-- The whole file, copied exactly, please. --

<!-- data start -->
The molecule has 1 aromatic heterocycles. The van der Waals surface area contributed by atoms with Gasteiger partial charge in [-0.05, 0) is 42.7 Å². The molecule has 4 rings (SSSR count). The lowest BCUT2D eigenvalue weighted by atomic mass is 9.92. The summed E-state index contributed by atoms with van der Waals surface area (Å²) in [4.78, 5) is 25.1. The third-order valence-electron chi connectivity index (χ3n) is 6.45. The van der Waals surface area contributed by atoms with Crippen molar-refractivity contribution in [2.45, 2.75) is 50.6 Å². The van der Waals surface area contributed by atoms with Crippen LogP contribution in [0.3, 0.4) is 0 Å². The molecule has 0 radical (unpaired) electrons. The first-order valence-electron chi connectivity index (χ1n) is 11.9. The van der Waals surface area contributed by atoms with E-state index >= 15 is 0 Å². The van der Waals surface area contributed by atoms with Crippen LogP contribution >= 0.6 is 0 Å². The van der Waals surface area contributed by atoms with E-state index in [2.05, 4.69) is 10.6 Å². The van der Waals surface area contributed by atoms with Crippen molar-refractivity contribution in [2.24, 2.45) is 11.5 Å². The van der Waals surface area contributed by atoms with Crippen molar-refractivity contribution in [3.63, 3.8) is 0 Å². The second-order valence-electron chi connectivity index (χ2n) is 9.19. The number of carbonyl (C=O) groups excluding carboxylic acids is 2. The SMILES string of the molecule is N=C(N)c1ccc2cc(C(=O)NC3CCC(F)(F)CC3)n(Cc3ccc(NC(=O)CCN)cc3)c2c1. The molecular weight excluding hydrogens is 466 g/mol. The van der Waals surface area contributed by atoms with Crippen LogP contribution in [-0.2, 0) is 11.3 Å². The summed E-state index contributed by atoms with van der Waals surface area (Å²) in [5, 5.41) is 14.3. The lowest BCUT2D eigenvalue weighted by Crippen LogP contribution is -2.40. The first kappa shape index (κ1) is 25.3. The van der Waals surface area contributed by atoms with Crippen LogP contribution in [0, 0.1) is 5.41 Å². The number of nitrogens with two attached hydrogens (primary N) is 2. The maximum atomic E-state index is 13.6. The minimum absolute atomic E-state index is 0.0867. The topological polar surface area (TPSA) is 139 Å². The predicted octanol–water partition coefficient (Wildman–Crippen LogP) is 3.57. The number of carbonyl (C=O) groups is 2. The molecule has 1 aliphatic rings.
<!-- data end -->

The molecule has 1 aromatic heterocycles. The van der Waals surface area contributed by atoms with Gasteiger partial charge in [-0.05, 0) is 42.7 Å². The molecule has 4 rings (SSSR count). The lowest BCUT2D eigenvalue weighted by atomic mass is 9.92. The summed E-state index contributed by atoms with van der Waals surface area (Å²) in [4.78, 5) is 25.1. The third-order valence-electron chi connectivity index (χ3n) is 6.45. The van der Waals surface area contributed by atoms with Crippen molar-refractivity contribution in [2.45, 2.75) is 50.6 Å². The van der Waals surface area contributed by atoms with Crippen LogP contribution in [0.3, 0.4) is 0 Å². The molecule has 0 radical (unpaired) electrons. The first-order valence-electron chi connectivity index (χ1n) is 11.9. The van der Waals surface area contributed by atoms with E-state index >= 15 is 0 Å². The van der Waals surface area contributed by atoms with Crippen LogP contribution >= 0.6 is 0 Å². The van der Waals surface area contributed by atoms with E-state index in [2.05, 4.69) is 10.6 Å². The van der Waals surface area contributed by atoms with Crippen molar-refractivity contribution in [2.24, 2.45) is 11.5 Å². The van der Waals surface area contributed by atoms with Crippen molar-refractivity contribution in [3.63, 3.8) is 0 Å². The second-order valence-electron chi connectivity index (χ2n) is 9.19. The number of carbonyl (C=O) groups excluding carboxylic acids is 2. The SMILES string of the molecule is N=C(N)c1ccc2cc(C(=O)NC3CCC(F)(F)CC3)n(Cc3ccc(NC(=O)CCN)cc3)c2c1. The molecular weight excluding hydrogens is 466 g/mol. The van der Waals surface area contributed by atoms with Crippen LogP contribution in [-0.2, 0) is 11.3 Å². The summed E-state index contributed by atoms with van der Waals surface area (Å²) in [5, 5.41) is 14.3. The lowest BCUT2D eigenvalue weighted by Crippen LogP contribution is -2.40. The first kappa shape index (κ1) is 25.3. The van der Waals surface area contributed by atoms with Crippen LogP contribution in [0, 0.1) is 5.41 Å². The number of nitrogens with two attached hydrogens (primary N) is 2. The maximum atomic E-state index is 13.6. The minimum absolute atomic E-state index is 0.0867. The topological polar surface area (TPSA) is 139 Å². The predicted octanol–water partition coefficient (Wildman–Crippen LogP) is 3.57. The number of carbonyl (C=O) groups is 2. The molecule has 1 aliphatic rings.